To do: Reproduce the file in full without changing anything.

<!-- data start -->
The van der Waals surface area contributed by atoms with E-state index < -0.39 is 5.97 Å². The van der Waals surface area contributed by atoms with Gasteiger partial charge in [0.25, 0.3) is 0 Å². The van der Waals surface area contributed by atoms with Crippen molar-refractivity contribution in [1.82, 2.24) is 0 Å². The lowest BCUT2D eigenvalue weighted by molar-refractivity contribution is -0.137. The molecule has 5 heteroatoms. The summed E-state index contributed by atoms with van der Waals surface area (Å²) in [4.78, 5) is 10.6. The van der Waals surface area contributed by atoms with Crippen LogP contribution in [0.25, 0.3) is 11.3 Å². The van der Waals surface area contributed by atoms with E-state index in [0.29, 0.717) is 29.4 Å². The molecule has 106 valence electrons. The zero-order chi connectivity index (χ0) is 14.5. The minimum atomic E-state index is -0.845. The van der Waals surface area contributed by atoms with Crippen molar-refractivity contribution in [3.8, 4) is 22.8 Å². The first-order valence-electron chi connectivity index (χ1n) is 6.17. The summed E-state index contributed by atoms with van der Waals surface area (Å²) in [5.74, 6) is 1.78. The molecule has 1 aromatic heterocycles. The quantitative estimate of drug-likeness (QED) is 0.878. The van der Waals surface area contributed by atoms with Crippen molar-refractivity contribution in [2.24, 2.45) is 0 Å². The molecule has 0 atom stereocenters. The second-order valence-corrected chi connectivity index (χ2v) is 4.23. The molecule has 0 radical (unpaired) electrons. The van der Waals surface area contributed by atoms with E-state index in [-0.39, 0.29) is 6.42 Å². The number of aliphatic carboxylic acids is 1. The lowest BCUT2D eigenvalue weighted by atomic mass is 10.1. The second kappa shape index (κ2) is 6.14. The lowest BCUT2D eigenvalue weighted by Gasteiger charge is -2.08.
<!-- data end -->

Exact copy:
The van der Waals surface area contributed by atoms with E-state index < -0.39 is 5.97 Å². The van der Waals surface area contributed by atoms with Gasteiger partial charge in [0.25, 0.3) is 0 Å². The van der Waals surface area contributed by atoms with Crippen molar-refractivity contribution in [1.82, 2.24) is 0 Å². The lowest BCUT2D eigenvalue weighted by molar-refractivity contribution is -0.137. The molecule has 5 heteroatoms. The summed E-state index contributed by atoms with van der Waals surface area (Å²) in [4.78, 5) is 10.6. The van der Waals surface area contributed by atoms with Crippen LogP contribution in [0.25, 0.3) is 11.3 Å². The van der Waals surface area contributed by atoms with E-state index in [0.29, 0.717) is 29.4 Å². The molecule has 106 valence electrons. The zero-order chi connectivity index (χ0) is 14.5. The minimum atomic E-state index is -0.845. The van der Waals surface area contributed by atoms with Crippen molar-refractivity contribution in [3.8, 4) is 22.8 Å². The first-order valence-electron chi connectivity index (χ1n) is 6.17. The summed E-state index contributed by atoms with van der Waals surface area (Å²) in [5.74, 6) is 1.78. The molecule has 1 aromatic heterocycles. The quantitative estimate of drug-likeness (QED) is 0.878. The van der Waals surface area contributed by atoms with Crippen molar-refractivity contribution in [2.24, 2.45) is 0 Å². The molecule has 0 atom stereocenters. The second-order valence-corrected chi connectivity index (χ2v) is 4.23. The molecule has 0 radical (unpaired) electrons. The van der Waals surface area contributed by atoms with E-state index in [-0.39, 0.29) is 6.42 Å². The number of aliphatic carboxylic acids is 1. The lowest BCUT2D eigenvalue weighted by atomic mass is 10.1. The second kappa shape index (κ2) is 6.14. The lowest BCUT2D eigenvalue weighted by Gasteiger charge is -2.08.